When U.S. Sen. Steve Daines endorsed Roy Moore for the U.S. Senate last week, Daines said, “Judge Moore is a principled conservative.”

That’s three errors in just six words. Moore is no longer a judge, having disqualified himself through his own actions, nor is he principled, and he certainly is no conservative. He is a scofflaw, unfit for public office, who believes only in the Rule of Moore.

With exquisite timing, Daines endorsed Moore just before allegations surfaced that Moore had sexually assaulted a minor in the 1970s. But set that aside. In fairness to Daines, he did not know about the allegations when he made the endorsement, and he has since withdrawn it.

Let’s also set aside the other odd quirks in Moore’s political career. Oh, what the heck, just for fun, here are a few:

♦ As late as December 2016, even after Donald Trump had abandoned that fantasy, Moore still argued that Barack Obama was not a U.S. citizen.

♦ Moore wrote a column in 2006 holding that U.S. Rep. Keith Ellison, D-Minn., should not be seated in Congress because he is a Muslim.

♦ Moore has said that kneeling during the National Anthem violates federal law.

But crazy talk isn’t what distinguishes Moore from scores of other political candidates. What makes him different is his utter contempt for the rule of law. That’s what resulted in his removal two times as chief justice of the Alabama Supreme Court.

The first time, in 2003, he lost his job because he refused to remove a monument engraved with the 10 Commandments that he had placed in the Alabama Judicial Building. The courts ruled that this violated the constitutional ban against the government establishing a religion.

“If all Chief Justice Moore had done were to emphasize the Ten Commandments’ historical and educational importance … or their importance as a model code for good citizenship … this court would have a much different case before it,” the court ruled. “But the Chief Justice did not limit himself to this; he went far, far beyond. He installed a two-and-a-half ton monument in the most prominent place in a government building, managed with dollars from all state taxpayers, with the specific purpose and effect of establishing a permanent recognition of the ‘sovereignty of God,’ the Judeo-Christian God, over all citizens in this country, regardless of each taxpaying citizen’s individual personal beliefs or lack thereof. To this, the Establishment Clause says no.”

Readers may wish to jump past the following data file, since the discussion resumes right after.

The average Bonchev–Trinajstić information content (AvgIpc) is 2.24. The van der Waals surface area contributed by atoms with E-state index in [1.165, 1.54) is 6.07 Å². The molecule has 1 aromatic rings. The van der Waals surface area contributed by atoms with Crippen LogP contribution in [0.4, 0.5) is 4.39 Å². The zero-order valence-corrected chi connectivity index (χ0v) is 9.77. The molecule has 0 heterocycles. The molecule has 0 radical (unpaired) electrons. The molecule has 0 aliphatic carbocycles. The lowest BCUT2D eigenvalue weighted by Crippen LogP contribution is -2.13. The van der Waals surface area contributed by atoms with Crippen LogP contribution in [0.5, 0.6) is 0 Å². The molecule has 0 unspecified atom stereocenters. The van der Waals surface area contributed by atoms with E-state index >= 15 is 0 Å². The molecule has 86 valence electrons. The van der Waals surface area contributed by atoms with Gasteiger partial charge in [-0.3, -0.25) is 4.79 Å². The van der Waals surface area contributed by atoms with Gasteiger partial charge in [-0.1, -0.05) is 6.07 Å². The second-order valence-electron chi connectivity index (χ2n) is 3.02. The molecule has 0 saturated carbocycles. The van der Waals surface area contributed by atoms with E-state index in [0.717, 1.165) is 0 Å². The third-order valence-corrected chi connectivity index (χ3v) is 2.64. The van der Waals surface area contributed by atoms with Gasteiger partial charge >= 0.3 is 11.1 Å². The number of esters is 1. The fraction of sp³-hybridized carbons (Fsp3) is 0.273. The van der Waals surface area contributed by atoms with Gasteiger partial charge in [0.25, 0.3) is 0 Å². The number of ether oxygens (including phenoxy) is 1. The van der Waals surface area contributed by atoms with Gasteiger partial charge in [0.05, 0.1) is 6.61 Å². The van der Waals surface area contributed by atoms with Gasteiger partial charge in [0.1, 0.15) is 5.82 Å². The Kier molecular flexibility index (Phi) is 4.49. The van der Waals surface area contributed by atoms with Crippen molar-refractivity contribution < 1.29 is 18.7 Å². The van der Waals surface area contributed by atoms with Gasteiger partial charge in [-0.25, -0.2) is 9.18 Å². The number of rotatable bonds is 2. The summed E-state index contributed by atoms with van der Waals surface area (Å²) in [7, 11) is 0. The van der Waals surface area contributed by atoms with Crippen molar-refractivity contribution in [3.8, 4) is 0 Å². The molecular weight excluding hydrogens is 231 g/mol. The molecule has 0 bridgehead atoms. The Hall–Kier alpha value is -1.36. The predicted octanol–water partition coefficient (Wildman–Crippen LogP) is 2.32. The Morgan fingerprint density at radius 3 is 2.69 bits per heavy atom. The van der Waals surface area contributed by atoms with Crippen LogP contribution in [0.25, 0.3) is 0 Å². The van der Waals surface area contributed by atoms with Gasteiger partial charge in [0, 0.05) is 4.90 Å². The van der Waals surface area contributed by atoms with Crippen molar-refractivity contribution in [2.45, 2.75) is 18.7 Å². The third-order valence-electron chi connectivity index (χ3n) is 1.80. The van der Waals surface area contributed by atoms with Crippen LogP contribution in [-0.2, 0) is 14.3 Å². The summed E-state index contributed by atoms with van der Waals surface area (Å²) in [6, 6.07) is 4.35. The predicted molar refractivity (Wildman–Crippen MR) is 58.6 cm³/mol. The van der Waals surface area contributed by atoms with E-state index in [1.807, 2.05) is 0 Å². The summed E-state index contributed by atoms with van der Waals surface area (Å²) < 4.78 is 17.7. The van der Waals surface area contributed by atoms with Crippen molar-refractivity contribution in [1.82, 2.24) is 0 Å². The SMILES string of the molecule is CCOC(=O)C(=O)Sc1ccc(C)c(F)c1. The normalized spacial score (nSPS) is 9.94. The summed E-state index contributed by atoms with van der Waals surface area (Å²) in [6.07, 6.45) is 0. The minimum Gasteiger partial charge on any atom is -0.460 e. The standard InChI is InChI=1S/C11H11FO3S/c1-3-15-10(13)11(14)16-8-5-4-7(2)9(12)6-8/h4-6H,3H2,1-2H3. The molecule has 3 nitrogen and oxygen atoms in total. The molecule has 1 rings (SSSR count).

If you follow the links in this column, you can read Moore’s arguments in defense of the monument. But they don’t matter. What does matter is that he lost his case at every level, from the 11th Circuit Court of Appeals to the Alabama Supreme Court. Even when the U.S. Supreme Court declined to hear his final appeal, he still refused to obey the law.

Alabama’s Court of the Judiciary, which considers violations of the Canons of Judicial Ethics, wrote, “This court has found that Chief Justice Moore not only willfully and publicly defied the orders of a United States district court, but upon direct questioning by the court he also gave the court no assurances that he would follow that order or any similar order in the future. … Under these circumstances, there is no penalty short of removal from office that would resolve this issue.”

At that point, Moore might have honorably concluded that his future lay not in upholding the law but in rewriting it. He could have run for the Senate then.

Instead, he ran again for chief justice of the Alabama Supreme Court, winning election in 2012. There, he again ignored the law, ordering probate judges to disregard court decisions and a federal injunction making same-sex marriages legal.

The Court of the Judiciary charged him with six violations of the Canons of Judicial Ethics. In 2016, the court found that Moore had never expressed remorse for his actions but “continues to engage in semantic gamesmanship to convince this Court that he never counseled defiance of the federal injunction, while simultaneously, his attorney at the Liberty Counsel mounts an aggressive public relations campaign about ‘standing up to the federal judiciary.’”

The court ruled that Moore’s “continued flouting of our system of constitutional justice regrettably leaves this Court only one suitable response. The Court must remove Chief Justice Moore from office.”

The court found, “This is the second time Chief Justice Moore has caused himself to be brought before this court for taking actions grossly inconsistent with his duties as Chief Justice and in violation of the Canons of Judicial Ethics. The result in both instances has been a lengthy, costly proceeding for this court, the JIC [Judicial Inquiry Commission], and, most unfortunately, the taxpayers of this state.”

The courts repeatedly emphasized that their decisions had nothing to do with Moore’s opinions about the 10 Commandments or about same-sex marriages. In fact, some members of the Alabama Supreme Court agreed with him that the U.S. Supreme Court case allowing same-sex marriage was wrongly decided.

“It is not a case about taking sides in a public debate about a controversial issue,” the Court of the Judiciary held. “This is a case about the rule of law and Chief Justice Moore’s continued flouting of our nation’s foundational principles.”

Or as the U.S. Supreme Court has put it, “No man in this country is so high that he is above the law. No officer of the law may set that law at defiance with impunity. All the officers of the government, from the highest to the lowest, are creatures of the law and are bound to obey it.”

Moore’s lawlessness is what Daines terms principled conservatism. Now that Moore has been accused of assaulting teenage girls, Daines has withdrawn his endorsement. So long as Moore was merely assaulting the rule of law, Daines had no problem.

David Crisp is a longtime Billings journalist and college professor who writes a weekly column for Last Best News.